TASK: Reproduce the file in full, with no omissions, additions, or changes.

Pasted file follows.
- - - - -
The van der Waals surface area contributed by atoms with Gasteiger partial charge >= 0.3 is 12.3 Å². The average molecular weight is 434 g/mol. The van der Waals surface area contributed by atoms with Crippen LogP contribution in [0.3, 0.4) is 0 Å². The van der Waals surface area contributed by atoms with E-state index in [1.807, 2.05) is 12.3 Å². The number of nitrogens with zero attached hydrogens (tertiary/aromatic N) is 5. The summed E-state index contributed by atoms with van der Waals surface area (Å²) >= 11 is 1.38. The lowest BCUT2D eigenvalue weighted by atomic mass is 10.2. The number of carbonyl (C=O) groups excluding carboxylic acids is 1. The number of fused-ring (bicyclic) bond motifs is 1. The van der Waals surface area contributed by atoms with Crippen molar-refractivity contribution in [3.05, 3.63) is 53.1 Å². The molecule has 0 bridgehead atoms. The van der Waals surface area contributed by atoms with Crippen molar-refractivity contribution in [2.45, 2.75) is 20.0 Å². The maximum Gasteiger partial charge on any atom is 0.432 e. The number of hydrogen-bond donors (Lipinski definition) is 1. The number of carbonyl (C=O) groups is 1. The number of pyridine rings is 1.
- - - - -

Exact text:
The van der Waals surface area contributed by atoms with Gasteiger partial charge >= 0.3 is 12.3 Å². The average molecular weight is 434 g/mol. The van der Waals surface area contributed by atoms with Crippen LogP contribution in [0.3, 0.4) is 0 Å². The van der Waals surface area contributed by atoms with E-state index in [1.807, 2.05) is 12.3 Å². The number of nitrogens with zero attached hydrogens (tertiary/aromatic N) is 5. The summed E-state index contributed by atoms with van der Waals surface area (Å²) >= 11 is 1.38. The lowest BCUT2D eigenvalue weighted by atomic mass is 10.2. The number of carbonyl (C=O) groups excluding carboxylic acids is 1. The number of fused-ring (bicyclic) bond motifs is 1. The van der Waals surface area contributed by atoms with Crippen molar-refractivity contribution in [3.05, 3.63) is 53.1 Å². The molecule has 0 bridgehead atoms. The van der Waals surface area contributed by atoms with Crippen molar-refractivity contribution in [2.45, 2.75) is 20.0 Å². The maximum Gasteiger partial charge on any atom is 0.432 e. The number of hydrogen-bond donors (Lipinski definition) is 1. The number of carbonyl (C=O) groups is 1. The number of pyridine rings is 1.